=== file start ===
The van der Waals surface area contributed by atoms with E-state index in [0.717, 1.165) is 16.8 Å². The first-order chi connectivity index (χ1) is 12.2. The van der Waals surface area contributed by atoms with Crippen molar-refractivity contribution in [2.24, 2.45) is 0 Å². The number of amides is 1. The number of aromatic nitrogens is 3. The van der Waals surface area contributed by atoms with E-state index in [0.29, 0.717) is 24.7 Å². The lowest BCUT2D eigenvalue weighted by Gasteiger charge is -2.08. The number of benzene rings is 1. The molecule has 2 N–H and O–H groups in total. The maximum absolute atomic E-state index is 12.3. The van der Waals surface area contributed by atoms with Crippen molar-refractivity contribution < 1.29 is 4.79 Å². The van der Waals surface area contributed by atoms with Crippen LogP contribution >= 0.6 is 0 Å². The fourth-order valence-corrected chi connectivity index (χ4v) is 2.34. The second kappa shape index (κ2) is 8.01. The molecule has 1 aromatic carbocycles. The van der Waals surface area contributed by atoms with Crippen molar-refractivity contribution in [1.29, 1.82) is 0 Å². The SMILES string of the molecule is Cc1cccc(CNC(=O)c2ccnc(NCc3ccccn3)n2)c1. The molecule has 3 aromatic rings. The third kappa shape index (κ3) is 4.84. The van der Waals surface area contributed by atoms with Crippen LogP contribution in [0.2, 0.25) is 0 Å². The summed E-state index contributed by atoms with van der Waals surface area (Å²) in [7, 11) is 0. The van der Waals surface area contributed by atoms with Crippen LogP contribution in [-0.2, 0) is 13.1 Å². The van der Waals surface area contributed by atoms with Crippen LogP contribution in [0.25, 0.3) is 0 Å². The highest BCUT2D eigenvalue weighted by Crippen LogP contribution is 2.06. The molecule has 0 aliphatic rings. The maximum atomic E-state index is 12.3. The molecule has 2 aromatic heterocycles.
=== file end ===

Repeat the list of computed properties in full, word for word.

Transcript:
The van der Waals surface area contributed by atoms with E-state index in [0.717, 1.165) is 16.8 Å². The first-order chi connectivity index (χ1) is 12.2. The van der Waals surface area contributed by atoms with Crippen molar-refractivity contribution in [2.24, 2.45) is 0 Å². The number of amides is 1. The number of aromatic nitrogens is 3. The van der Waals surface area contributed by atoms with E-state index in [0.29, 0.717) is 24.7 Å². The lowest BCUT2D eigenvalue weighted by Gasteiger charge is -2.08. The number of benzene rings is 1. The molecule has 2 N–H and O–H groups in total. The maximum absolute atomic E-state index is 12.3. The van der Waals surface area contributed by atoms with Crippen molar-refractivity contribution < 1.29 is 4.79 Å². The van der Waals surface area contributed by atoms with Crippen LogP contribution >= 0.6 is 0 Å². The fourth-order valence-corrected chi connectivity index (χ4v) is 2.34. The second kappa shape index (κ2) is 8.01. The molecule has 1 aromatic carbocycles. The van der Waals surface area contributed by atoms with Crippen molar-refractivity contribution in [1.29, 1.82) is 0 Å². The SMILES string of the molecule is Cc1cccc(CNC(=O)c2ccnc(NCc3ccccn3)n2)c1. The molecule has 3 aromatic rings. The third kappa shape index (κ3) is 4.84. The van der Waals surface area contributed by atoms with Crippen LogP contribution in [0.2, 0.25) is 0 Å². The summed E-state index contributed by atoms with van der Waals surface area (Å²) in [7, 11) is 0. The van der Waals surface area contributed by atoms with Crippen LogP contribution in [-0.2, 0) is 13.1 Å². The van der Waals surface area contributed by atoms with Crippen LogP contribution in [0.25, 0.3) is 0 Å². The highest BCUT2D eigenvalue weighted by Crippen LogP contribution is 2.06. The molecule has 0 aliphatic rings. The maximum atomic E-state index is 12.3. The molecule has 2 aromatic heterocycles.